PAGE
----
Incremental rehearsal (IR) is a flashcard technique that has been developed and evaluated by school psychologists. We discuss potential learning and memory effects from cognitive psychology that may explain the observed superiority of IR over other flashcard techniques. First, we propose that IR is a form of spaced practice that capitalizes on the observed advantage for spacing learning opportunities over time rather than massing them together. Second, we propose that IR is a specific form of spaced practice known as expanded practice, which capitalizes on an observed advantage for increasing the interval between each spaced-learning opportunity. Leading theoretical explanations from the learning and memory literature on spaced and expanded practice are discussed. We suggest that researchers in school psychology and cognitive psychology collaborate closely on future research to further elucidate the mechanisms at work in IR, as well as on modifications to increase its effectiveness and efficiency.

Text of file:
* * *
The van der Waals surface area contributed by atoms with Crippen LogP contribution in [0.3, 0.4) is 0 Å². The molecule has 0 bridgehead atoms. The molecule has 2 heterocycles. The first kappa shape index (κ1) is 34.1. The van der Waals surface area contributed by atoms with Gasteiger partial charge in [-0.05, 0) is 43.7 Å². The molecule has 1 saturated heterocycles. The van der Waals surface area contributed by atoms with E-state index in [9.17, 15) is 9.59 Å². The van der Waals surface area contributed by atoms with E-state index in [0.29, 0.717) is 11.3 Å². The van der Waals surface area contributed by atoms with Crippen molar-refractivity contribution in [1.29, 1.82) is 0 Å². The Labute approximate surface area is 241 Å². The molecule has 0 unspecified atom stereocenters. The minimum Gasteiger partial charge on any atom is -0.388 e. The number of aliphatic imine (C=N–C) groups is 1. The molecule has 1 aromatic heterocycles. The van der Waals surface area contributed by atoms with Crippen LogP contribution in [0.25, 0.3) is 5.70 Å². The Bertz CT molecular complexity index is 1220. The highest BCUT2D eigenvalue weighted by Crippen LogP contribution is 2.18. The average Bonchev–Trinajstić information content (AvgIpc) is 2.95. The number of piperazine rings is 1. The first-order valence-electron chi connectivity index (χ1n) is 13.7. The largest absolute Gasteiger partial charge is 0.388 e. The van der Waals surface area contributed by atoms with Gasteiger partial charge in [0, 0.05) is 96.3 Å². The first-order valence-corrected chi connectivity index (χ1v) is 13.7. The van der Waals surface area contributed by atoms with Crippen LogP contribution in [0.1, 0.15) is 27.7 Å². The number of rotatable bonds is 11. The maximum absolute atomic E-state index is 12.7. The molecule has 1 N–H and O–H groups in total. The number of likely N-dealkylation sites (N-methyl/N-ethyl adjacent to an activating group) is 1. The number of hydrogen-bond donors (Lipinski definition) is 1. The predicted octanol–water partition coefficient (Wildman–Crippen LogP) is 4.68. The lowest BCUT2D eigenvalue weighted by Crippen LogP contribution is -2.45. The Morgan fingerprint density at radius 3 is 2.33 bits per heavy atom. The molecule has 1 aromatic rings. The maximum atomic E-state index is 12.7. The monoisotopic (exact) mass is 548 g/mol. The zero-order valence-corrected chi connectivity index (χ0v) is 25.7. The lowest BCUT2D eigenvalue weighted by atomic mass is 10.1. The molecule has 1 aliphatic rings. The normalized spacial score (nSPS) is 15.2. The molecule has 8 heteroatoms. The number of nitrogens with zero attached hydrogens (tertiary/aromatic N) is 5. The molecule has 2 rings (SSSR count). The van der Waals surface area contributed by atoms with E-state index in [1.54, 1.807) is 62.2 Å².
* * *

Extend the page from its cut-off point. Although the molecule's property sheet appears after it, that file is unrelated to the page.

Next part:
|Original language||English (US)|
|Number of pages||7|
|Journal||School Psychology Review|
|State||Published - Jun 2014|